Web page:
Portsmouth veterans said loss of helpline for troops with PTSD would be a ‘blow’

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VETERANS have warned the loss of a life-saving helpline for military heroes in crisis could be a ‘blow’ for the armed forces community.

Combat Stress, which helps traumatised troops battling post-traumatic stress disorder (PTSD), said it may have to axe its 24-hour helpline amid a cash crisis.

M Company, 42 Commando Royal Marines, carrying out Operation Volcano against Taliban forces in the village of Barikyu in Nothern Helmand Province, Afghanistan. PRESS ASSOCIATION

M Company, 42 Commando Royal Marines, carrying out Operation Volcano against Taliban forces in the village of Barikyu in Nothern Helmand Province, Afghanistan. PRESS ASSOCIATION

The charity, which has treated veterans psychologically scarred by war for a century, said its round-the-clock service desperately needs funds.

Last year the line handled more than 12,500 calls. However, as previously revealed by The News, the charity lost £3.2m in funding from the NHS – a fifth of the charity’s income.

Charity bosses have since issued a desperate cash plea to the public in a bid to save the service.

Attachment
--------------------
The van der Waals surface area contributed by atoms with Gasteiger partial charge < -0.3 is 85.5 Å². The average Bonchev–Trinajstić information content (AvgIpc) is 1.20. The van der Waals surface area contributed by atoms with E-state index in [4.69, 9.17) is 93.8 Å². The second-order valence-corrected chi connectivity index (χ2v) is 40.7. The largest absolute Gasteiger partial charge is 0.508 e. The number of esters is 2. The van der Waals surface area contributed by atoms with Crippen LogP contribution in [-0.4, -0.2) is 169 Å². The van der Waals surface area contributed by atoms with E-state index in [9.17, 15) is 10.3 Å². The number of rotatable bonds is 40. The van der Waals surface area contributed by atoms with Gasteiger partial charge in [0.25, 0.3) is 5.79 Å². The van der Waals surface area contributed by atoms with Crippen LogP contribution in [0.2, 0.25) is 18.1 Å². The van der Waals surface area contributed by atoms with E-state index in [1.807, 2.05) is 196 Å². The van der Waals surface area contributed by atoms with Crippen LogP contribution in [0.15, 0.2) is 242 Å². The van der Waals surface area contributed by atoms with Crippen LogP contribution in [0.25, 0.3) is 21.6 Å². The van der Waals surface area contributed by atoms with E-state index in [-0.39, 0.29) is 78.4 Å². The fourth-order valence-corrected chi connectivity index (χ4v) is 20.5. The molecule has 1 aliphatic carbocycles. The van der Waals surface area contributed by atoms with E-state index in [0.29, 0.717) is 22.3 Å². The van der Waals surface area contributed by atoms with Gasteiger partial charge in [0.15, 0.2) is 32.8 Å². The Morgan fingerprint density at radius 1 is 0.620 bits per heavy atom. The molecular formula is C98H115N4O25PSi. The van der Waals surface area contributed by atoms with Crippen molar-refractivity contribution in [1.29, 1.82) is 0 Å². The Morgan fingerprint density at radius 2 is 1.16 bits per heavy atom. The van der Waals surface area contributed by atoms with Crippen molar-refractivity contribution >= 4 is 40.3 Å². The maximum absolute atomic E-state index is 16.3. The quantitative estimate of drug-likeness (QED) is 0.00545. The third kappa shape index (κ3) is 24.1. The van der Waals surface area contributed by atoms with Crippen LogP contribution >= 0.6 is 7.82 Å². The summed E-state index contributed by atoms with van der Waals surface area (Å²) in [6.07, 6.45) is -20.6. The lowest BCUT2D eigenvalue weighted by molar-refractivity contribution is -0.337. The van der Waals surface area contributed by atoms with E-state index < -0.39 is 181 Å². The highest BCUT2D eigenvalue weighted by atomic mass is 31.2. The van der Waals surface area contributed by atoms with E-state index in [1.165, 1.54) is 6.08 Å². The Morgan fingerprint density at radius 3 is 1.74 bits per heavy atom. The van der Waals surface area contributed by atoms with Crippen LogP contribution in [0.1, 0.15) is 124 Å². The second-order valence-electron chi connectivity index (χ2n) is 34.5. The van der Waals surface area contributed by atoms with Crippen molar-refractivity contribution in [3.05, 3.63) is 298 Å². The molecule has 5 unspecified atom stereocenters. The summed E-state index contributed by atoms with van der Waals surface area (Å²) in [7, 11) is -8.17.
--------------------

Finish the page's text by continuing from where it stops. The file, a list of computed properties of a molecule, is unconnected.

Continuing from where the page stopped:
Retired soldier Stephen James, co-founder of Portsmouth-based armed forces organisation All Call Signs, said: ‘To have any service that provides support for vulnerable service personnel removed or reduced is such a huge blow.

‘The users and potential users of this service are some of the most at risk in our military community.

‘We’re finally reaching a point where armed forces personnel understand that it is okay to reach out for help when you need it, we owe it to make sure someone is there to listen when they do.’

Carol Smith, Combat Stress director of client services, said: ‘We absolutely do not want to reduce the hours.

‘Our helpline is the first port of call for veterans seeking help and it is really important they are able to contact us at any time of the day or night.

‘A lot of calls are made at night because often people with mental health conditions find it difficult to sleep. Many have told us that if they hadn’t made that call they wouldn’t be here today.

‘We have enough funding to see us through to April because we have been fortunate enough to receive a couple of legacies.

‘But after that everything depends on how much money we are able to raise.’